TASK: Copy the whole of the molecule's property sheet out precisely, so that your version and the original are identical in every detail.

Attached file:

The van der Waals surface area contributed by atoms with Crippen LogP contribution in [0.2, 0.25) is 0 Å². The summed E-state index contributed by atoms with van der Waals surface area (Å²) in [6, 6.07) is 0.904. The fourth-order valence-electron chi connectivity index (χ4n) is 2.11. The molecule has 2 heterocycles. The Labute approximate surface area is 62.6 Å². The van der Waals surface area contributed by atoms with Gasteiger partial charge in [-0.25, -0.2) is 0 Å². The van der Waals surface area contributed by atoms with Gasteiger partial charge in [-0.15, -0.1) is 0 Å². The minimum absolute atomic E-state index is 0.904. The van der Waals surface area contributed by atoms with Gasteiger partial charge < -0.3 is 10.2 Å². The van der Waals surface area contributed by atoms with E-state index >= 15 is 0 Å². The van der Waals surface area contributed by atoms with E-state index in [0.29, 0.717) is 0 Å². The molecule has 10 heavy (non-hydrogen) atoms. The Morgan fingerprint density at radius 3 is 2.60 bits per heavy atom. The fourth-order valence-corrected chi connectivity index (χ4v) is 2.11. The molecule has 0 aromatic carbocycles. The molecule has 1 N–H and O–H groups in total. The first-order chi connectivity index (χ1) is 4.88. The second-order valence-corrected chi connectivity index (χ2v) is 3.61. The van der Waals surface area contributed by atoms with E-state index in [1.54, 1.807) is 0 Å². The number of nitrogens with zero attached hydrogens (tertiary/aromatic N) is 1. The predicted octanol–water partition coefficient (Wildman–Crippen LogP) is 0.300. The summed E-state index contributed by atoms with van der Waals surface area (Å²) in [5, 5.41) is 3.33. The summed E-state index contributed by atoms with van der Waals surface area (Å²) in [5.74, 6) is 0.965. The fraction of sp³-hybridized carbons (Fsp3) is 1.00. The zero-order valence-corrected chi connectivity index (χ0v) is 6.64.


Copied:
The van der Waals surface area contributed by atoms with Crippen LogP contribution in [0.2, 0.25) is 0 Å². The summed E-state index contributed by atoms with van der Waals surface area (Å²) in [6, 6.07) is 0.904. The fourth-order valence-electron chi connectivity index (χ4n) is 2.11. The molecule has 2 heterocycles. The Labute approximate surface area is 62.6 Å². The van der Waals surface area contributed by atoms with Gasteiger partial charge in [-0.25, -0.2) is 0 Å². The van der Waals surface area contributed by atoms with Gasteiger partial charge in [-0.15, -0.1) is 0 Å². The minimum absolute atomic E-state index is 0.904. The van der Waals surface area contributed by atoms with Gasteiger partial charge < -0.3 is 10.2 Å². The van der Waals surface area contributed by atoms with E-state index >= 15 is 0 Å². The van der Waals surface area contributed by atoms with E-state index in [0.29, 0.717) is 0 Å². The molecule has 10 heavy (non-hydrogen) atoms. The Morgan fingerprint density at radius 3 is 2.60 bits per heavy atom. The fourth-order valence-corrected chi connectivity index (χ4v) is 2.11. The molecule has 0 aromatic carbocycles. The molecule has 1 N–H and O–H groups in total. The first-order chi connectivity index (χ1) is 4.88. The second-order valence-corrected chi connectivity index (χ2v) is 3.61. The van der Waals surface area contributed by atoms with E-state index in [1.54, 1.807) is 0 Å². The number of nitrogens with zero attached hydrogens (tertiary/aromatic N) is 1. The predicted octanol–water partition coefficient (Wildman–Crippen LogP) is 0.300. The summed E-state index contributed by atoms with van der Waals surface area (Å²) in [5, 5.41) is 3.33. The summed E-state index contributed by atoms with van der Waals surface area (Å²) in [5.74, 6) is 0.965. The fraction of sp³-hybridized carbons (Fsp3) is 1.00. The zero-order valence-corrected chi connectivity index (χ0v) is 6.64.